Joint Statement by Ministers Anandasangaree, Hajdu, Vandal, St-Onge, and Virani on the National Day for Truth and Reconciliation

OTTAWA, UNCEDED ALGONQUIN TRADITIONAL TERRITORY, ON, Sept. 30, 2023 /CNW/ – The Honourable Gary Anandasangaree, Minister of Crown-Indigenous Relations; the Honourable Patty Hajdu, Minister of Indigenous Services; the Honourable Dan Vandal, Minister of Northern Affairs; the Honourable Pascale St-Onge, Minister of Canadian Heritage; and the Honourable Arif Virani, Minister of Justice and Attorney General of Canada, issued the following statement today to commemorate the National Day for Truth and Reconciliation:

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Joint Statement by Ministers Anandasangaree, Hajdu, Vandal, St-Onge, and Virani on the National Day for Truth and Reconc

“Today, we honour and remember the children who never returned home, and those who continue to live with the trauma of residential schools. Survivors, their families, and communities have lived with the horrific legacy of residential schools for generations, and these impacts are still being felt.

The National Day for Truth and Reconciliation takes place today to coincide with Orange Shirt Day, a movement started by Phyllis Webstad to commemorate when her bright orange shirt – a gift from her grandmother – was taken away on her first day at the St. Joseph’s Mission residential school.

For too long, the voices of Survivors and others impacted by former residential schools have been silenced, denied, or ignored. Today is a time for reflection and commemoration, to reaffirm our commitment to implement the Truth and Reconciliation Commission (TRC) Calls to Action, to listen to Survivors, families, and Indigenous voices so that we can better understand the harm and pain caused by residential schools. When we listen with compassion, empathy, and a commitment to understanding, we build the foundation for discussions that can lead to meaningful action and change.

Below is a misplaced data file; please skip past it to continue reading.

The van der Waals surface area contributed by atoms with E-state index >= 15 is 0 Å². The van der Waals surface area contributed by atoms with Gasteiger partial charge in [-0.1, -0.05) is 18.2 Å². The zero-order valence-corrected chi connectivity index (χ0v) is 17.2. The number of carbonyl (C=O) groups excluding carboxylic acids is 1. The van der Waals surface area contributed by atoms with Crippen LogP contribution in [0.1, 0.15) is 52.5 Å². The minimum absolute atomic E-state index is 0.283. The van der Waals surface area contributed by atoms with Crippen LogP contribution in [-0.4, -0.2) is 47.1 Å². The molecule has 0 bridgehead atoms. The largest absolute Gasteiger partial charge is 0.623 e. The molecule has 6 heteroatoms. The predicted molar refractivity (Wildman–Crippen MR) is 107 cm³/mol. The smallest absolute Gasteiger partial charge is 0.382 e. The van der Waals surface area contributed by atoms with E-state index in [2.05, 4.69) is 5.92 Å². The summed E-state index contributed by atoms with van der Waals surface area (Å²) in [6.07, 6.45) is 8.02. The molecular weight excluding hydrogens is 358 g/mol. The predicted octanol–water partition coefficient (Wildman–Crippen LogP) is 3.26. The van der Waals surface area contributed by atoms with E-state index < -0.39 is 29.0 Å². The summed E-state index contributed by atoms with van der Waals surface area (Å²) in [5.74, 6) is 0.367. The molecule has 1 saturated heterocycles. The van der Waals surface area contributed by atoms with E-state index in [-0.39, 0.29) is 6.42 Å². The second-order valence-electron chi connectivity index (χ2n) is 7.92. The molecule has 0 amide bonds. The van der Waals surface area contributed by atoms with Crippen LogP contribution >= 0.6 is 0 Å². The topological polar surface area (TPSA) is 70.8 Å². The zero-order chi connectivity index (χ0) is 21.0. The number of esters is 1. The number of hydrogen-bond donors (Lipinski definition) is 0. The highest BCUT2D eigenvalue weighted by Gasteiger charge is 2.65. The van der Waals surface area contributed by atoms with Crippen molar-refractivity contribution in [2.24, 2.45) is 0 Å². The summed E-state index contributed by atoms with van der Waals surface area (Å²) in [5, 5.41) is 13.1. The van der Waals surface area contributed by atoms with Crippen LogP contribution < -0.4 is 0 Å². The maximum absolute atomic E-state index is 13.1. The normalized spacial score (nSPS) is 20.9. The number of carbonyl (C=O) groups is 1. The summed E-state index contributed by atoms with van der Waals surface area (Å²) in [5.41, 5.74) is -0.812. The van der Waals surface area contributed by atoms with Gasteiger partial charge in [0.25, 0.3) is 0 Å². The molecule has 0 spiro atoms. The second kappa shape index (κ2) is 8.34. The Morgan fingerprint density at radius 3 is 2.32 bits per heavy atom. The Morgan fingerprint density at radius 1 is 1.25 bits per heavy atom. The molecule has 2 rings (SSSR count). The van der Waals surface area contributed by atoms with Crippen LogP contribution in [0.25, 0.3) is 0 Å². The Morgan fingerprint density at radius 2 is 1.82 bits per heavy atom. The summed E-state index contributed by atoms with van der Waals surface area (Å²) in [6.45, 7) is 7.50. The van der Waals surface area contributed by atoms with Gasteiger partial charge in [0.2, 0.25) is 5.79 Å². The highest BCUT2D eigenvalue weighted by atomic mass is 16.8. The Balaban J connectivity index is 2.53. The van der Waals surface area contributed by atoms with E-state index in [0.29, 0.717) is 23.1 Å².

The powerful and moving statements, heard through the TRC, led directly to the Calls to Action contained in the Commission’s Final Report. The National Day for Truth and Reconciliation on September 30th as a federal statutory holiday fulfills TRC Call to Action #80.

The findings of potential unmarked burials at former residential school sites are another tragic reminder of the impacts of colonialism, and led to the Government of Canada’s appointment of Kimberly Murray as Independent Special Interlocutor for Missing Children and Unmarked Graves and Burial Sites associated with Residential Schools. We look forward to Ms. Murray’s ongoing work and final report. As Survivors and others have shared their painful lived experiences, we have come to a better understanding and appreciation of the profound harm over generations, and the continued need to maintain momentum toward reconciliation. Today, we honour the courage of those who have shared their stories, and the resilience of Indigenous Peoples – First Nations, Inuit, and Métis – across Canada.

A significant milestone was reached on June 20, 2023, when the Survivor-led Steering Committee announced that the Residential Schools National Monument will be installed on Parliament Hill, in Ottawa. The monument will stand in recognition of the painful legacy of the residential school system in Canada, and in support of Indigenous Peoples working toward healing while honouring the lives impacted by and lost at former residential schools.

Work also continues on the implementation of the United Nations Declaration on the Rights of Indigenous Peoples Act, which includes the Action Plan released earlier this year on June 21. As called for by the TRC, and developed in consultation and cooperation with Indigenous partners, the UN Declaration Act Action Plan provides an evergreen roadmap of actions to bring about meaningful and lasting change, in partnership with Indigenous Peoples.

In 2019, Parliament passed An Act Respecting First Nations, Inuit and Métis children, youth and families, a significant legislative achievement to put an end to a cycle of intergenerational trauma caused by wrongs to Indigenous children, their families, and communities. The law re-empowers Indigenous communities to care for their own children, under their own laws, while ensuring children’s well-being is protected as they remain connected to their family, culture, and community.

This transformational work supports everyone as we move toward reconciliation for generations to come, building a better, more equitable future for Indigenous Peoples in Canada.

The National Day for Truth and Reconciliation – Orange Shirt Day – will be commemorated at events across the country, and we encourage you to participate, listen, and commit to being part of change.”

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